Every day Poets & Writers Magazine scans the headlines—from publishing reports to academic announcements to literary dispatches—for all the news that creative writers need to know. Here are today's stories:
Rumors of a possible merger or sale of the Wylie Agency are afloat. Wylie represents Salman Rushdie, Philip Roth, and Louise Erdrich, among many other heavy hitters. Andrew Wylie insists he's not selling. (New York Post)
Penguin announced it intends to expand its e-book library-lending program. (New York Times)
Morten Høi Jensen looks at The Fun Stuff, literary critic James Wood's new book, which contains essays on Paul Auster, Marilynne Robinson, and Lydia Davis, among others. (Los Angeles Review of Books)
"When I was in therapy a few years back, almost every session was a discussion of my shortcomings in the traditional male role of breadwinner." On his fortieth birthday, Greg Olear examines his success as a writer. (Salon)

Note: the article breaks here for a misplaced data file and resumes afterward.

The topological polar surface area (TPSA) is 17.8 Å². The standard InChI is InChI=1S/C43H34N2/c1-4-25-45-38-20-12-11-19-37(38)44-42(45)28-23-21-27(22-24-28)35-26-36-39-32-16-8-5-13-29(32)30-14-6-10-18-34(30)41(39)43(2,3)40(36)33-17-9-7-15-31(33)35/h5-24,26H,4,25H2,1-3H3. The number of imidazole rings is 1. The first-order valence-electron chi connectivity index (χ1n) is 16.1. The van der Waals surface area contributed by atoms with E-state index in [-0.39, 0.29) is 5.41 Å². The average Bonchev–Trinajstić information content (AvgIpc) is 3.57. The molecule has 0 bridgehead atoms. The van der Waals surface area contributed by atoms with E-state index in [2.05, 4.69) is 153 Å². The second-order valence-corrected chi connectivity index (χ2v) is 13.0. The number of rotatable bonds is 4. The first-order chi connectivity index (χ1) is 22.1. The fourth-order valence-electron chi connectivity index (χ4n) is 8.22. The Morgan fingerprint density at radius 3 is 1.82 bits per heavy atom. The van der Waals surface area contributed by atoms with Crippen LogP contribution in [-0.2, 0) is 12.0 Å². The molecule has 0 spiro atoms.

Following the recent passing of T. S. Eliot's second wife Valerie, who closely guarded her late husband's reputation for almost fifty years, scholars and biographers may soon have full access to the poet's personal papers and correspondence. (Guardian)
With Thanksgiving this week, the blog at Ploughshares rounds up a host of Thanksgiving-related posts, including "Poultry Stories."
Getting a jump on the parade of year-end lists, Daily Candy offers its best books of 2012, including Maggie Shipstead's Seating Arrangements, and We Only Know So Much, by Elizabeth Crane.
The David Rakoff Scholarship Fund, which celebrates the life of the late author David Rakoff by providing a fellowship to the John C. Campbell Folk School, is seeking contributions.